There’s certainly no point—I’m looking at you, President Obama and British Prime Minister Cameron—in refusing to boycott the games because we don’t want to penalize the athletes who have trained so long and hard. That legitimate concern could be addressed by simply pressing the International Olympic Committee (IOC) to follow its own charter, which calls for removing the Olympic Games from any nation that does not satisfy its own requirements for equal rights and tolerance. Start working with the one senior IOC member from Norway who already shares this view to help bring others around to it. I’m sure Vancouver’s snowboarding ramps are still in fine repair.
Think long and hard before you evoke the spectacle of Jesse Owens at the 1936 Olympics in Berlin—thus far the model for the West’s approach to Putin—or argue that winning LGBT athletes will “show 'em” in Sochi. In 1935—as in 2013—the International Olympics Committee was keen to pretend that sporting events could wash a clearly politicized setting of its politics, or wipe a dirty city clean. IOC chair Count Henri Baillet-Latour was content with Chancellor Adolf Hitler’s promise that anti-Semitic placards would be taken down during the Olympic games the next year.
In this Faustian bargain, Hitler hid the most obvious signs of what would later become his Final Solution. Jesse Owens, the allegedly “inferior” Negro, kicked Aryan butt on the track and came home with four gold medals (to a country where FDR refused to host him at the White House for fear of losing the Southern vote in the upcoming election). And then, once the international community had left, Hitler and his willing minions invaded neighboring countries and incinerated every fucking Jew, queer, or dissenter they could get their hands on.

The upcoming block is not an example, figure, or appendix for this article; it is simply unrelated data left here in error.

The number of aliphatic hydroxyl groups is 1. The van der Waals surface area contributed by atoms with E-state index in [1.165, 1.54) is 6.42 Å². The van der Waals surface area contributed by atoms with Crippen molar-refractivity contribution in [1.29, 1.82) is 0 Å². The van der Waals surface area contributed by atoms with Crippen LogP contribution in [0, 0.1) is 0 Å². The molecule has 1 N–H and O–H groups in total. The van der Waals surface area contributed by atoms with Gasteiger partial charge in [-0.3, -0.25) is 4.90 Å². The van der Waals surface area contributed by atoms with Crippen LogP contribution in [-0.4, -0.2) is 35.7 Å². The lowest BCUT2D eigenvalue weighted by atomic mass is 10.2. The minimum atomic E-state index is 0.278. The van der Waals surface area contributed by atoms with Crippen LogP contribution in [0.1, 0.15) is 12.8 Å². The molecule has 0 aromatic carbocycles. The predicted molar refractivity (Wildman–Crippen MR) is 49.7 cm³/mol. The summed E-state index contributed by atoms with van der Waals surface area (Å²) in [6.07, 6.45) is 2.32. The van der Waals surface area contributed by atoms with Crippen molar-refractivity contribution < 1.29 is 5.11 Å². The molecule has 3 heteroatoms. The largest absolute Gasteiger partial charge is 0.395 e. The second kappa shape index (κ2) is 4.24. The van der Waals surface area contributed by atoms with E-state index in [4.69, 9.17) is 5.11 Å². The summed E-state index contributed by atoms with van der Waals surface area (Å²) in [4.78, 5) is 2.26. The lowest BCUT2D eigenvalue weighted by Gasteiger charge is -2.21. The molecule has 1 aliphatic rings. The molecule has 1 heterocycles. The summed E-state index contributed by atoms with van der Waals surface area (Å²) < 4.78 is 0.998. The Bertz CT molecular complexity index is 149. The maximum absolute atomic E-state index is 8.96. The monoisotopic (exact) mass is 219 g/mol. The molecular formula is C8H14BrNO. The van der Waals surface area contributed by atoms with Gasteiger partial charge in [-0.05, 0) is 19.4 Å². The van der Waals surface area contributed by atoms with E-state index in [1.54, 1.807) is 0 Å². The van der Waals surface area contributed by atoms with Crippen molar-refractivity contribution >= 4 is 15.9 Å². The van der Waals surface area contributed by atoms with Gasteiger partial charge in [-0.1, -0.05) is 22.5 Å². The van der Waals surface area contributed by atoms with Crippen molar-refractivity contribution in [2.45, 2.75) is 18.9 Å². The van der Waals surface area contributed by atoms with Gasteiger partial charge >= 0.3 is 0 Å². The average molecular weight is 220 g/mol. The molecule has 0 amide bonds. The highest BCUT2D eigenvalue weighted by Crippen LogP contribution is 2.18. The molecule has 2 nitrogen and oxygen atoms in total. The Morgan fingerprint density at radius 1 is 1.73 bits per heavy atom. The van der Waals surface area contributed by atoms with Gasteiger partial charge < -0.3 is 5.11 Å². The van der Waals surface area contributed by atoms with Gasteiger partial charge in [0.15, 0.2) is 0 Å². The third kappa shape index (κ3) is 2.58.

If President Obama has “no patience for countries that try to treat gays or lesbians or transgender persons in ways that intimidate them or are harmful to them,” Davydov suggests he demonstrate that by instructing Secretary of State John Kerry to put Elena Mizulina and Vitaly Milonov—the officials most responsible for Russia’s new laws—on the visa ban. The former is the Duma deputy responsible for the federal law banning gay "propaganda" to minors and for the law banning foreign adoptions of Russian orphans by gays and lesbians; the latter is the St. Petersburg Legislative Assembly deputy responsible for the law banning gay "propaganda" to minors in St. Petersburg. (Here’s a petition that asks Obama to do precisely that.)